Green snake in the Thailand rainforest on a tree.
Snake in the Thai rainforest. Image credit Siripong Jitchum via Shutterstock.

According to the now-outdated Snake Species of the World series (though it may have been updated since first published), there exists more than 31 families, 450 genera, and over 2,500 species of snakes currently living in the world. Snakes, or “Serpents” (Ophidia) are a sub-order of the Reptile class (Reptilia) in the Animal Kingdom. Along with the sub-order Lizards, they fall under the order Squamata. Genera are groups of closely related species, but some snake species are so individual that they have a genus to themselves. Sub-species are snakes in one species that have slightly different body formations or different behaviors.

Homalopsid snakes, for example, are aquatic with rear fangs and inhabit freshwater, brackish water, and marine waters, favoring muddy areas where silt from the Himalayas flows into Southeast Asian seas. These areas are generally found in eastern waters from Pakistan to Australia. Homalopsid snakes tend to feed on fish and crustaceans. The tropical island of Thailand, covered in jungle and aquatic habitats, is also home to a variety of snakes–including over 115 individual species and subspecies. There are eight families of snakes home to the Malay Peninsula, such as the burrowing Typhlopidae and the poisonous, front-fanged Elapidae (whose family includes Cobras, among other species). The Colubridae family of snakes is known for their abilities in swimming, climbing, and burrowing. Needless to say, there is no escaping these determined creatures! However, only some of these species of snakes are poisonous. The majority of known snake species' belong to the Colubridae family.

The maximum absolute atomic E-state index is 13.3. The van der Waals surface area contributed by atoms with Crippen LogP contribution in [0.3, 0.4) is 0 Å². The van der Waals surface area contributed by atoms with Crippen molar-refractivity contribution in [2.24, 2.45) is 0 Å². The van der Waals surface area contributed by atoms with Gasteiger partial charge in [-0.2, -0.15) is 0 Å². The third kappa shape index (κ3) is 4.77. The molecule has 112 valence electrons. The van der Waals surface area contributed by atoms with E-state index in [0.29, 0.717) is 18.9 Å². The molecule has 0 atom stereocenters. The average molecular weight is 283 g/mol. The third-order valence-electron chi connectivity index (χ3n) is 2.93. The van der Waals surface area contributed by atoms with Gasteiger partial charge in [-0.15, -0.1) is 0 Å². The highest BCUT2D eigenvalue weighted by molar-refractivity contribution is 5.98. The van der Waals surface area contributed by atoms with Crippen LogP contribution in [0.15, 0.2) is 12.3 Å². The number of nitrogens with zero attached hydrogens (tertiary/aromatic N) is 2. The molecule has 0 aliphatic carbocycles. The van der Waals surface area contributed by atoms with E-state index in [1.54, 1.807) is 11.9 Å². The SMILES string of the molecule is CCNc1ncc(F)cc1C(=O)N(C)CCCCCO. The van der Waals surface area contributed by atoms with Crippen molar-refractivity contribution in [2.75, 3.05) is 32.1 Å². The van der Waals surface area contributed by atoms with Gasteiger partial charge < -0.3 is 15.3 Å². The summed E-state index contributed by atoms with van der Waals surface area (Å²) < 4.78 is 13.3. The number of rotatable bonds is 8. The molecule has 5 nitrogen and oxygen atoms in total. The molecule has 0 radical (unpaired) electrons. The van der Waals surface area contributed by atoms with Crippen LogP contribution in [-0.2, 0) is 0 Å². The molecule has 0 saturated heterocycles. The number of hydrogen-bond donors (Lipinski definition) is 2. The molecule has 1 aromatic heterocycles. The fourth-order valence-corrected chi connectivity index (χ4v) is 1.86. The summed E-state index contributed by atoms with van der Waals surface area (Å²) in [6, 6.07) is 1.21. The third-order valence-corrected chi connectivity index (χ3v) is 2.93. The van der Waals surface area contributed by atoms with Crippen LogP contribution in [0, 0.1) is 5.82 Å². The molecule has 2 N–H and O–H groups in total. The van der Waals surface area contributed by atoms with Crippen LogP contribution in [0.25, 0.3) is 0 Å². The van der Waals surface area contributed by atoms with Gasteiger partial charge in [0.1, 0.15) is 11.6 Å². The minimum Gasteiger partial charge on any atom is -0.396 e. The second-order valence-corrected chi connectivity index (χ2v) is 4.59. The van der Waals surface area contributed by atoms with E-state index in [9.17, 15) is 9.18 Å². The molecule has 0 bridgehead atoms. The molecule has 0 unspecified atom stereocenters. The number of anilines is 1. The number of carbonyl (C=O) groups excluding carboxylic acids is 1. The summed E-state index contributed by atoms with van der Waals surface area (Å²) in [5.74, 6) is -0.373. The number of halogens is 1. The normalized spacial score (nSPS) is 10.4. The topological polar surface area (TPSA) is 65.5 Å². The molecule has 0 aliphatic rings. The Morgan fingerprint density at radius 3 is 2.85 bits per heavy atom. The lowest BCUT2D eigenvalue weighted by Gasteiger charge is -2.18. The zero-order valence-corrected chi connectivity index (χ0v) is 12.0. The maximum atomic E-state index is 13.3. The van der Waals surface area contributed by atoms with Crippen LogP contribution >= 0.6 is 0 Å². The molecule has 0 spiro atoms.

Food Habits of Snakes:

A corn snake feeding on a mouse, The snake has its jaws wide open and a white mouse is being eaten. It is set against a black background